Call out the positive
Here’s an exercise anyone can try.
During the day, make a point of noticing something someone else is doing that you like—someone at work, someone at home, a stranger even. It need not be something unusual. It can be something you already expect them to do anyway.
At the end of the day, find time to tell them they did that thing right. Avoid the word I as in, "I liked the way you..."
"I" is all about you, not about the behavior. Instead, just name the behavior.
"It’s good that you finished your homework." "You handled that phone call well." "The client report is done; that’s great!" "The kitchen’s all cleaned up; that’s so nice."
With kids, learn to watch for one or two things that were notable. Don’t turn it into a big deal; just identify something the child did right.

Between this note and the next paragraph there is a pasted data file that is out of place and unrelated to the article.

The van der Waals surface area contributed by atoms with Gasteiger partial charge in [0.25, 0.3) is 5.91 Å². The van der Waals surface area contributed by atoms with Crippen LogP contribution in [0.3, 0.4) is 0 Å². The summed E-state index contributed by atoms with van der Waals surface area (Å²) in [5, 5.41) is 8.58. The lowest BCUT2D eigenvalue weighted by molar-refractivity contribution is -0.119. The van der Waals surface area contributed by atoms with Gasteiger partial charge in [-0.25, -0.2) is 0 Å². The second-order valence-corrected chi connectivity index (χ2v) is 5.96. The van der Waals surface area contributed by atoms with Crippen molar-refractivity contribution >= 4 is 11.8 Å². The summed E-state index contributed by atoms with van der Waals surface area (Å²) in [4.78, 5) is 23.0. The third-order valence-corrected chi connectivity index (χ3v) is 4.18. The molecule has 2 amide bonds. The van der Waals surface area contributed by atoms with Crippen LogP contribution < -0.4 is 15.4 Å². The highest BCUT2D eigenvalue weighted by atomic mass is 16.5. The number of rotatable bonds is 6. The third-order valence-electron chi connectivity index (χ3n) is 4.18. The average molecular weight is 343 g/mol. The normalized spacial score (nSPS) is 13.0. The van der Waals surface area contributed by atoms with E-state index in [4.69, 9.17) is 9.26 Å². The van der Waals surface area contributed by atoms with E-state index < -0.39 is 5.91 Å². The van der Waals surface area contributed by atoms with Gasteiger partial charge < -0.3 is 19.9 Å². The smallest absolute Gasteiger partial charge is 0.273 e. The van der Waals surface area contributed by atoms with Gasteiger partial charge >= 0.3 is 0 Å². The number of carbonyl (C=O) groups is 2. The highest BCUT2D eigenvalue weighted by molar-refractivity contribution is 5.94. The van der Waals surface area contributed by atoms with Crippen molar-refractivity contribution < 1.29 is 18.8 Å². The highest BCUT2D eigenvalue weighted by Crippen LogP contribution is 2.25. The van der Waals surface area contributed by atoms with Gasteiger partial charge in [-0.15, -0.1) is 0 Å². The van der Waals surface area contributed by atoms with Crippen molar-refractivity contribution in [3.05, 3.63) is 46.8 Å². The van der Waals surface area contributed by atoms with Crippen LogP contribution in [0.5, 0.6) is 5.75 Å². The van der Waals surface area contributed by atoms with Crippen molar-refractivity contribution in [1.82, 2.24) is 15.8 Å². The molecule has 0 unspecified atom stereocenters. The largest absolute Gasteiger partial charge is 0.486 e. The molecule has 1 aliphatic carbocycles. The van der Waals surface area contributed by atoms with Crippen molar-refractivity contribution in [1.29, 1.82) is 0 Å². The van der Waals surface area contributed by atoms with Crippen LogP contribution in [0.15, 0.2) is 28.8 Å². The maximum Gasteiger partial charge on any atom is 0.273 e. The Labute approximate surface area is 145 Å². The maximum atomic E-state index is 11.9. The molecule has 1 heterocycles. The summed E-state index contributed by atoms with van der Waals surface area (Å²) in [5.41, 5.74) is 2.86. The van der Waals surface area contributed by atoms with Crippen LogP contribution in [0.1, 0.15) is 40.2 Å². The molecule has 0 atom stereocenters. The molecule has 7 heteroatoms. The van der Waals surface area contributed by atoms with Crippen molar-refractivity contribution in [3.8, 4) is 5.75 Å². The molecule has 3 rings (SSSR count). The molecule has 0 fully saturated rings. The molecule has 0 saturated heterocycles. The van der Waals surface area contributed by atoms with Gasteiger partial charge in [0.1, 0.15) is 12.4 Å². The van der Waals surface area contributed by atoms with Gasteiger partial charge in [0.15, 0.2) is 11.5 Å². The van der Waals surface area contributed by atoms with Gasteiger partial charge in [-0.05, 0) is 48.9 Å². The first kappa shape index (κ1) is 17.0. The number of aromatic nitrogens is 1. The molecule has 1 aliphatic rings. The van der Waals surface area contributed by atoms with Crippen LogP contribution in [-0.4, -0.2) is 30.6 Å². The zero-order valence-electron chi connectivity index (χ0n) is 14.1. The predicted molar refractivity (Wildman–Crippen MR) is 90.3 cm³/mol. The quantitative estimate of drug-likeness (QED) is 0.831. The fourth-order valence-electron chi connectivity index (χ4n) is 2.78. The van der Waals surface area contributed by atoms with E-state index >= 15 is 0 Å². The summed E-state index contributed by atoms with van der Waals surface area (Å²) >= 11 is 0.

"Hey, you got down to dinner on time—thanks." "Really appreciated that you fed the dog on your own." "It was great to hear you reading to your sister."
Don’t make things up afterward; really take notice during the day. What you are trying to train here is not the kids, but your own observant eye.
Find a quiet time at the end of the day, bedtime for instance, to tell what you saw. A thank you at the time is good, but a thank you during a quiet time together can really sink in.
A slow shift, a longterm gain
This new effort may feel weird. You may feel self-conscious. That tells you that you need practice noticing and discussing things you like. (Do you have more experience at noticing and discussing things you don’t like? That’s true for most of us.)
Don’t expect any particular response; this may be new for the other person, too, and may take some getting used to. Just keep it up. The change in the behavior of the recipients of these observations will be rapid and obvious. The change in your own habits and observation skills may take longer, but it will be subtle and profound.
Happy New Year,